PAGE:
ON the scale of COVID-caused disruptions, the sudden cancellation of a school bus might not seem a big ticket item.
But as one Hunter bus operator tells our education reporter Helen Gregory today, the 2003 murder of a Queensland 13-year-old, Daniel Morcombe, happened after the bus he was waiting for failed to arrive.
We all know, now, to expect the unexpected when it comes to COVID.
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At the same time, however, the virus can never become an accepted reason for letting the machinery of society run ragged, let alone grind to a halt.
And that's all the more the case when it comes to the two groups in society who most need the assistance of others; children, and the elderly.
From the start of the pandemic, the Newcastle Herald's editorials have stressed a basic truth of this virus; that its impact increases with age of the sufferer.
As helpful as they are, the vaccines have proved to be less than complete protection against illness and death. COVID-19 may no longer a "novel" coronavirus but its short-term impact can be severe, and long COVID is a growing worry.
The respected Johns Hopkins University COVID dashboard shows clearly that the planet is again in the grip of an escalating wave of infections.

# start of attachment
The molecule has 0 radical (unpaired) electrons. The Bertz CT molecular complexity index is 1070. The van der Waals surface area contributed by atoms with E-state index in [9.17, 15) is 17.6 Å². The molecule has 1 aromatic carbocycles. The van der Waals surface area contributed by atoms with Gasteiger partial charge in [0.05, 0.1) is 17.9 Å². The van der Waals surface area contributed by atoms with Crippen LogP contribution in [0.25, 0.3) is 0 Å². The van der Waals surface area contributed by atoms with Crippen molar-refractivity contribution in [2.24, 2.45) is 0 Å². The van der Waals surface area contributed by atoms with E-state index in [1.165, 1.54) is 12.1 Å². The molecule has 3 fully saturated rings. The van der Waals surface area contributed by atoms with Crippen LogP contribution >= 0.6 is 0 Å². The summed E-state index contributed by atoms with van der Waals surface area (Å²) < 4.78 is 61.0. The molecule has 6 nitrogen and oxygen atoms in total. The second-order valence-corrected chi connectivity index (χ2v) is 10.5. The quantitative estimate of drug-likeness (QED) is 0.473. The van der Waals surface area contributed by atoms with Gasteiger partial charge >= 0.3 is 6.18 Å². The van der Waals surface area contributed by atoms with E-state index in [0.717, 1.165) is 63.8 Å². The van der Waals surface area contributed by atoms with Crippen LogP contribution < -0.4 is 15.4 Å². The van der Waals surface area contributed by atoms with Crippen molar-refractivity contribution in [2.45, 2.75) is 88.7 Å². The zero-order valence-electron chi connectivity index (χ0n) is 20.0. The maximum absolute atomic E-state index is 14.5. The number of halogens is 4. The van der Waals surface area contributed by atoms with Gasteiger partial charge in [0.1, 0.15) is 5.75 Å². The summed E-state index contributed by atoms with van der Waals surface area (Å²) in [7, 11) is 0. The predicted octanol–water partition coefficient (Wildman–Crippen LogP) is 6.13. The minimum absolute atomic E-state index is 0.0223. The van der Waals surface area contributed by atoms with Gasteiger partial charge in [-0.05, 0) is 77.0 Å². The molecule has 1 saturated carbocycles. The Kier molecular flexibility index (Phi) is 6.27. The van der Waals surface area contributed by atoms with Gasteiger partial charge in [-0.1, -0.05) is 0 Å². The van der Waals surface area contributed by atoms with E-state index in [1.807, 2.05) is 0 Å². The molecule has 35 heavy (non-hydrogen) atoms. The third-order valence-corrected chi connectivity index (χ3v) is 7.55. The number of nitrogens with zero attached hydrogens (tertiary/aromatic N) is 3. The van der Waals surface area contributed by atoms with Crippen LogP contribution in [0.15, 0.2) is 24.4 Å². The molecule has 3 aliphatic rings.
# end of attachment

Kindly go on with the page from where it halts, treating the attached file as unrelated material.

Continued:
Case numbers have doubled since the most recent bottom of the curve, in May.
Fatalities - while down on previous waves - are also rising, with more than 2000 deaths worldwide a day. Globally, Australia's position continues to deteriorate, with more than 1.1 million cases and 1480 deaths in the past 28 days.
This makes us the third most infected nation on a population basis, and the seventh in overall case numbers.
As the pendulum of COVID hope swings backwards and forwards, it leaves the trail of a wrecking ball.
Even with the history of past pandemics as a guide, few expected the turmoil to last this long.
The end of mandated restrictions may have handed us back our freedom, but the present settings effectively treat the virus as something that all of us will catch, sooner or later.
We are, more than ever, responsible for our own health.
But the burden remains where it has been from the start; with the doctors, nurses, aged care workers and other workers whose jobs put them up close and personal with the virus.
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